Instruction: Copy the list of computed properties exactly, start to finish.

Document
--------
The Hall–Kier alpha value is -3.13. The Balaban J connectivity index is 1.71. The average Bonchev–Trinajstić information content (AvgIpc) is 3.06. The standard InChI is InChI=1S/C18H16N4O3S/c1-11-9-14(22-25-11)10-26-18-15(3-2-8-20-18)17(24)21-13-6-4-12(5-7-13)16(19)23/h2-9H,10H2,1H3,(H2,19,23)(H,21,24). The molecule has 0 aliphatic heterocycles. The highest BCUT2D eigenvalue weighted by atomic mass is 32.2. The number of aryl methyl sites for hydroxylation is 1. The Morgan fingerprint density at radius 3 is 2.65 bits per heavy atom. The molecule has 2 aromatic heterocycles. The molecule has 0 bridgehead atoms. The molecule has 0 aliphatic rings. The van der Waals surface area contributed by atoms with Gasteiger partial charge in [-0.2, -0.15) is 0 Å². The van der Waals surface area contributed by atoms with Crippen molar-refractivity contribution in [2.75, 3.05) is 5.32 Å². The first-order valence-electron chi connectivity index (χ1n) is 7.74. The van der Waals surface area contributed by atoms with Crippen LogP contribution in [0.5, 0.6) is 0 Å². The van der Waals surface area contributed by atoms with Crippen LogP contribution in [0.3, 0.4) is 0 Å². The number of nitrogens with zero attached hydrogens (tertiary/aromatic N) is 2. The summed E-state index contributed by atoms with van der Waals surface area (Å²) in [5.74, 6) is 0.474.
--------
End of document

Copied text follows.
The Hall–Kier alpha value is -3.13. The Balaban J connectivity index is 1.71. The average Bonchev–Trinajstić information content (AvgIpc) is 3.06. The standard InChI is InChI=1S/C18H16N4O3S/c1-11-9-14(22-25-11)10-26-18-15(3-2-8-20-18)17(24)21-13-6-4-12(5-7-13)16(19)23/h2-9H,10H2,1H3,(H2,19,23)(H,21,24). The molecule has 0 aliphatic heterocycles. The highest BCUT2D eigenvalue weighted by atomic mass is 32.2. The number of aryl methyl sites for hydroxylation is 1. The Morgan fingerprint density at radius 3 is 2.65 bits per heavy atom. The molecule has 2 aromatic heterocycles. The molecule has 0 bridgehead atoms. The molecule has 0 aliphatic rings. The van der Waals surface area contributed by atoms with Gasteiger partial charge in [-0.2, -0.15) is 0 Å². The van der Waals surface area contributed by atoms with Crippen molar-refractivity contribution in [2.75, 3.05) is 5.32 Å². The first-order valence-electron chi connectivity index (χ1n) is 7.74. The van der Waals surface area contributed by atoms with Crippen LogP contribution in [0.5, 0.6) is 0 Å². The van der Waals surface area contributed by atoms with Crippen LogP contribution in [0.3, 0.4) is 0 Å². The number of nitrogens with zero attached hydrogens (tertiary/aromatic N) is 2. The summed E-state index contributed by atoms with van der Waals surface area (Å²) in [5.74, 6) is 0.474.